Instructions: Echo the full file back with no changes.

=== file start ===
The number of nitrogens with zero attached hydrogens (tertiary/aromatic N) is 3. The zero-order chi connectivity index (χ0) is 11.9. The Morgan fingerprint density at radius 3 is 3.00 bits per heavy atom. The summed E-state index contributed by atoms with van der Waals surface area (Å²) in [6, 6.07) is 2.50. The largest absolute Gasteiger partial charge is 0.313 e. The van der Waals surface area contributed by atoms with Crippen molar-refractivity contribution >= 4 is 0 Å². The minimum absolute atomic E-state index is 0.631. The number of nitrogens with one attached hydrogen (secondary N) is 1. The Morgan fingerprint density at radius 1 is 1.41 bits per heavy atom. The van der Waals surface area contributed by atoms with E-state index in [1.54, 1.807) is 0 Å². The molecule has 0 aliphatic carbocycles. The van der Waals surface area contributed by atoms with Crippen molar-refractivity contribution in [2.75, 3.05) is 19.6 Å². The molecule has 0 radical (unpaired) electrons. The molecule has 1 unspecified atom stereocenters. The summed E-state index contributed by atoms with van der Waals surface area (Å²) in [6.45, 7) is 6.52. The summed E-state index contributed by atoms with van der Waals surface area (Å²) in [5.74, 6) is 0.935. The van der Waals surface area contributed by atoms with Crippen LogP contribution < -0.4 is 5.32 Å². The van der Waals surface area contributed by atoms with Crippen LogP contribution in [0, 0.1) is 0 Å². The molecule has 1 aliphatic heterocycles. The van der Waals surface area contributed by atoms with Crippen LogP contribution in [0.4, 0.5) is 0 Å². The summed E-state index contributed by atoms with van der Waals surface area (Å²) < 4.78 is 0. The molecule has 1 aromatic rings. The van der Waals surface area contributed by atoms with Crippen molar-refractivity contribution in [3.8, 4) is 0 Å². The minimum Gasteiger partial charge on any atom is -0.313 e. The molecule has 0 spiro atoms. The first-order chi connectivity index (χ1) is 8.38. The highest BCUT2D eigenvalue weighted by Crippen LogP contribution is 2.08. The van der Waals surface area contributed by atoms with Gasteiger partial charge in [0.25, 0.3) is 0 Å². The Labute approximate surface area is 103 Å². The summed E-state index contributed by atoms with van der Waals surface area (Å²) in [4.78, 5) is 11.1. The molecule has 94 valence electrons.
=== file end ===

The number of nitrogens with zero attached hydrogens (tertiary/aromatic N) is 3. The zero-order chi connectivity index (χ0) is 11.9. The Morgan fingerprint density at radius 3 is 3.00 bits per heavy atom. The summed E-state index contributed by atoms with van der Waals surface area (Å²) in [6, 6.07) is 2.50. The largest absolute Gasteiger partial charge is 0.313 e. The van der Waals surface area contributed by atoms with Crippen molar-refractivity contribution >= 4 is 0 Å². The minimum absolute atomic E-state index is 0.631. The number of nitrogens with one attached hydrogen (secondary N) is 1. The Morgan fingerprint density at radius 1 is 1.41 bits per heavy atom. The van der Waals surface area contributed by atoms with E-state index in [1.54, 1.807) is 0 Å². The molecule has 0 aliphatic carbocycles. The van der Waals surface area contributed by atoms with Crippen molar-refractivity contribution in [2.75, 3.05) is 19.6 Å². The molecule has 0 radical (unpaired) electrons. The molecule has 1 unspecified atom stereocenters. The summed E-state index contributed by atoms with van der Waals surface area (Å²) in [6.45, 7) is 6.52. The summed E-state index contributed by atoms with van der Waals surface area (Å²) in [5.74, 6) is 0.935. The van der Waals surface area contributed by atoms with Crippen LogP contribution < -0.4 is 5.32 Å². The van der Waals surface area contributed by atoms with Crippen LogP contribution in [0, 0.1) is 0 Å². The molecule has 1 aliphatic heterocycles. The van der Waals surface area contributed by atoms with Crippen LogP contribution in [0.4, 0.5) is 0 Å². The summed E-state index contributed by atoms with van der Waals surface area (Å²) < 4.78 is 0. The molecule has 1 aromatic rings. The van der Waals surface area contributed by atoms with Crippen molar-refractivity contribution in [3.8, 4) is 0 Å². The minimum Gasteiger partial charge on any atom is -0.313 e. The molecule has 0 spiro atoms. The first-order chi connectivity index (χ1) is 8.38. The highest BCUT2D eigenvalue weighted by Crippen LogP contribution is 2.08. The van der Waals surface area contributed by atoms with Gasteiger partial charge in [0.25, 0.3) is 0 Å². The Labute approximate surface area is 103 Å². The summed E-state index contributed by atoms with van der Waals surface area (Å²) in [4.78, 5) is 11.1. The molecule has 94 valence electrons.